Next, should student performance be anonymous? Although Cross and Angelo recommend that classroom assessment techniques be ungraded, some faculty at Penn State have found it more successful, especially early on, to "count" them. Even 1% of the final grade (perhaps with a grading scheme of check, plus, and minus) will encourage students to take them seriously. These techniques seem to work best when they are viewed as a source of feedback and not as a system for evaluating student performance. Achieving the right balance may take a bit of experimentation.
As you design the activity, keep it simple. What do you want students to do? What kind of response do you think you will get? Don't ask for more data that you need; don't ask for more data than you are willing to use. Read through the completed questions or tasks you have written--or better yet have someone else read them--and check to see that they will in fact solicit the kinds of information you are looking for.
Introduce the activity by letting students know why you are using these techniques. How will the information you collect help them? Even a simple statement about how such information makes it easier for you to plan subsequent class sessions may be enough. Genuine but judicious explanations of the technique and its purpose seem to work the best.
Once you have collected the students' responses, sort and analyze the data. Look for any patterns. What is the most common response? How common is it? Any bimodal distributions? What did you not already know? What suspicions were confirmed? What do you plan to do about it? For the most part, student responses will probably sort easily into a few general categories. If you have a large number of responses (75 or more), begin your analysis with a sample of the total set of responses (but be sure it is a random sample).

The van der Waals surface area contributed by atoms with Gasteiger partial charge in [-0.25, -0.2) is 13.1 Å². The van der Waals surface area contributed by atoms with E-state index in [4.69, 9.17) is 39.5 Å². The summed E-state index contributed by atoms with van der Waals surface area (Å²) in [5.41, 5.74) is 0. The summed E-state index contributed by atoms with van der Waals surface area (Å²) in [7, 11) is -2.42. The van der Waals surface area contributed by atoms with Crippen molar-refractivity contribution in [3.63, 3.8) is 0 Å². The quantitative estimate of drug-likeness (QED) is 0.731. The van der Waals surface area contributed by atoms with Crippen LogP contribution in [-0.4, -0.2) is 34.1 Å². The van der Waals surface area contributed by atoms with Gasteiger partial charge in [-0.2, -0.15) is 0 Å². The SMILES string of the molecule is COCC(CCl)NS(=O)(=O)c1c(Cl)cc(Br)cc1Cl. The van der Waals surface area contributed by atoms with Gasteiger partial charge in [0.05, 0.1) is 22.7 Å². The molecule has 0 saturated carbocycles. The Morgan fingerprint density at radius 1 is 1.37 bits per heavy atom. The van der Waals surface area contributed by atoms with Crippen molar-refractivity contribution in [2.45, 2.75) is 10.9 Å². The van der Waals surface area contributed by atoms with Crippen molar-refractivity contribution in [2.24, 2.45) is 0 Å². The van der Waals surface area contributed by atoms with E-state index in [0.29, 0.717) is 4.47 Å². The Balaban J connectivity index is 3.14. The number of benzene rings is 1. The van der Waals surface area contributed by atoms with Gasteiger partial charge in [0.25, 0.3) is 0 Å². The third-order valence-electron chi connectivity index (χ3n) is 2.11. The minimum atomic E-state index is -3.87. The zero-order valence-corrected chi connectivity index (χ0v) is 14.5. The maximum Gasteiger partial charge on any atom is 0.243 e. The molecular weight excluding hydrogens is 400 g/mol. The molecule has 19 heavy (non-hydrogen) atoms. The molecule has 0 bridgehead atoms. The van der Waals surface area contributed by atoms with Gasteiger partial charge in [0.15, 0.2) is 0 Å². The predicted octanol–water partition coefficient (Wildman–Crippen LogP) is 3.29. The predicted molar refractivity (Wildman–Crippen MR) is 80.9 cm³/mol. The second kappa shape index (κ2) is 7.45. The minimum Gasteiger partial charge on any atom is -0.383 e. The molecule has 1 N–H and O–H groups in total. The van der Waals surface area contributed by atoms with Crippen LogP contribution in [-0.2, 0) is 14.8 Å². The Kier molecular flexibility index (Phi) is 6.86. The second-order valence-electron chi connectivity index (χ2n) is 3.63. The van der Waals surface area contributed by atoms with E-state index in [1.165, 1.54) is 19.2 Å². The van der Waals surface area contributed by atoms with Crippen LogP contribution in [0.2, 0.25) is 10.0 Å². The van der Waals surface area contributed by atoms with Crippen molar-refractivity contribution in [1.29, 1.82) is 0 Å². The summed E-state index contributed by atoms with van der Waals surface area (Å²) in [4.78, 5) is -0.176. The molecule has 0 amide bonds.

When you have analyzed the data, share at least some part of that analysis with your students. What did you expect? What did you not expect? How will this activity affect their experience as learners in the classroom? Students seem to benefit greatly from knowing how you will be using the information they provided you and, perhaps more importantly, how they can use their responses as a guide for improving their skills as learners.
Finally, don't feel you have to rush into using these techniques in every class or during every session. Begin slowly. And if you cannot see how a technique will work in a particular class, don't force it. Premature or frivolous use of these techniques can actually be counterproductive. These basic descriptions have already served as a source of fruitful ideas for many Penn State faculty. There is much richness in them. But do avoid the only real danger in classroom assessment--too much data and not enough time or experience to know what to do with those data.
A Brief Overview of Techniques
Background Knowledge Probe
Asking students for general information about their background and preparation for a course is a fairly common practice among college teachers.
Background knowledge probes are simple questionnaires that extend this activity to include a few focused questions about concepts that students will need to know to succeed in the course. Asking questions of this sort can help to highlight important concepts for the students as well as to inform the instructor about the students' knowledge and abilities.
Background knowledge probes can be used at the beginning of a course, at the start of a new unit or lesson, or prior to introducing an important new topic. Once collected and analyzed, the data can be extremely useful when planning subsequent sessions or units of the course. Although many classroom assessment activities can be done for credit, it is usually best to make these probes an ungraded activity.
Discovering that your students' background and preparation are at odds with your expectations can throw even the best-planned lesson or syllabus off-track. However, knowing is certainly better than not knowing. At the very least, such data help you guide students to the appropriate resources for any supplementary assistance they may need.